About

As employment law constantly changes, the attorneys at Bean, Kinney & Korman stay up to date on the law as it develops. Our blog topics focus on those changes and what you need to know about them, ranging from severance agreements and the FLSA to social media in the workplace and recent court decisions. If you are interested in having us cover a specific topic, please let us know.

Contact Us

Topics

Archives

Select Month:

Contributors

Virginia Expands Workplace Protections for Individuals with Disabilities
Virginia Expands Workplace Protections for Individuals with Disabilities

The rapid evolution of Virginia workplace laws continues with the Virginia General Assembly’s passage of HB 1848, which extends employee workplace protections under the Virginia Human Rights Act (“VHRA”) to include a prohibition on discrimination against individuals with disabilities. The VHRA is applicable to Virginia employers with six or more employees.

Effective July 1, 2021, the VHRA requires employers to engage in the familiar, ADA-like, good faith interactive process to determine whether there are reasonable accommodations available that will allow an otherwise qualified individual with a disability to perform their job. 

Also like the ADA, the new Virginia law creates an exception to the reasonable accommodation requirement, if such accommodations would impose an “undue hardship” on the employer. Factors applicable to proving an undue hardship under the VHRA include:

  • Hardship on the conduct of the employer’s business, looking at the nature of employer’s operation, including the composition and structure of its workforce
  • The size of the work environment where the employment occurs
  • The nature and cost of the particular accommodation, factoring in other sources of applicable assistance of funding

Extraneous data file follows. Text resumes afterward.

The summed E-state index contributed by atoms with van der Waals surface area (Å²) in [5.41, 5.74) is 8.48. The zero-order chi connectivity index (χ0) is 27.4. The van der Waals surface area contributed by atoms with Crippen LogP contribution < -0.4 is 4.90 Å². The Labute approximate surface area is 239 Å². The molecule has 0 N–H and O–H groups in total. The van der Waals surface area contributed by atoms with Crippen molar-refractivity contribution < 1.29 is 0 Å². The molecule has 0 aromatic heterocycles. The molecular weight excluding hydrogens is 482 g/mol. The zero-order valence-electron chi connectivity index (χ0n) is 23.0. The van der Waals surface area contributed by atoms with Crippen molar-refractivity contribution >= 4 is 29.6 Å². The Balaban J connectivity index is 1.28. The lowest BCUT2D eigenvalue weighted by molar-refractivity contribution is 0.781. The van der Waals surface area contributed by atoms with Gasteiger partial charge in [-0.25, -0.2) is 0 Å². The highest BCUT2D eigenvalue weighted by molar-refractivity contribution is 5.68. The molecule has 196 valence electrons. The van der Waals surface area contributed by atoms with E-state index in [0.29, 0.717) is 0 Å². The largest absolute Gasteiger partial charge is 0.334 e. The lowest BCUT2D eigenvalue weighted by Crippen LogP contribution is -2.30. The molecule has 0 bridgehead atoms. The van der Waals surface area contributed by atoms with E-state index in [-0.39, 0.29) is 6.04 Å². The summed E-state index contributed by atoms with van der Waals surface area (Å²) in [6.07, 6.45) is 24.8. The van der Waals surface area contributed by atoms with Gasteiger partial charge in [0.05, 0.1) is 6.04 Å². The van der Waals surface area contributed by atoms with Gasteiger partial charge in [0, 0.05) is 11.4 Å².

• Whether the particular accommodation may be used by other prospective employees
  • The safety and health of the individual with a disability, other employees, and the public.

The new law also prohibits employers from refusing to hire an applicant for employment due to the applicant’s need for reasonable accommodations and from retaliating against an employee who requests or uses a reasonable accommodation. 

Finally, Virginia employers will now be required to include in their employee handbook information concerning the rights of disabled employees to a reasonable accommodation, while also posting the same information in a conspicuous workplace location and providing it to any new hired employee or existing worker who provides the employer with notice of a disability.

If you have questions about your policies and practices to ensure compliance with the new legal requirements, the employment law attorneys at Bean, Kinney & Korman can assist in evaluating your company’s specific concerns and in crafting effective solutions. 

This article is for informational purposes only and does not contain or convey legal advice. Consult a lawyer. Any views or opinions expressed herein are those of the authors and are not necessarily the views of any client.